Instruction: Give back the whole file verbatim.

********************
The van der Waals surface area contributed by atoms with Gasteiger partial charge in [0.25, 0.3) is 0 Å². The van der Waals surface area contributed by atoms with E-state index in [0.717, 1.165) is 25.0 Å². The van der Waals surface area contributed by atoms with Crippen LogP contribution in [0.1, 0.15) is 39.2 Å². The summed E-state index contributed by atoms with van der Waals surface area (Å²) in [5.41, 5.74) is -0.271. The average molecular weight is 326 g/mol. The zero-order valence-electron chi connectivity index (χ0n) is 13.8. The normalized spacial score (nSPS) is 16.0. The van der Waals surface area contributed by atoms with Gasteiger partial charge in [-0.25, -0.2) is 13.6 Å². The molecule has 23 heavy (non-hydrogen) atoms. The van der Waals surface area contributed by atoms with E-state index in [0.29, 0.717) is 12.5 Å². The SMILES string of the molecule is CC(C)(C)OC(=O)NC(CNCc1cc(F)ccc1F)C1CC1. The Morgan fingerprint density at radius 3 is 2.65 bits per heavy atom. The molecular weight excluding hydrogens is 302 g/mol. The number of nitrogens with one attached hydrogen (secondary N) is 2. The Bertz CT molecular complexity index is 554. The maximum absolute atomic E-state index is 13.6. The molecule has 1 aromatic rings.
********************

The van der Waals surface area contributed by atoms with Gasteiger partial charge in [0.25, 0.3) is 0 Å². The van der Waals surface area contributed by atoms with E-state index in [0.717, 1.165) is 25.0 Å². The van der Waals surface area contributed by atoms with Crippen LogP contribution in [0.1, 0.15) is 39.2 Å². The summed E-state index contributed by atoms with van der Waals surface area (Å²) in [5.41, 5.74) is -0.271. The average molecular weight is 326 g/mol. The zero-order valence-electron chi connectivity index (χ0n) is 13.8. The normalized spacial score (nSPS) is 16.0. The van der Waals surface area contributed by atoms with Gasteiger partial charge in [-0.25, -0.2) is 13.6 Å². The molecule has 23 heavy (non-hydrogen) atoms. The van der Waals surface area contributed by atoms with E-state index in [0.29, 0.717) is 12.5 Å². The SMILES string of the molecule is CC(C)(C)OC(=O)NC(CNCc1cc(F)ccc1F)C1CC1. The Morgan fingerprint density at radius 3 is 2.65 bits per heavy atom. The molecular weight excluding hydrogens is 302 g/mol. The number of nitrogens with one attached hydrogen (secondary N) is 2. The Bertz CT molecular complexity index is 554. The maximum absolute atomic E-state index is 13.6. The molecule has 1 aromatic rings.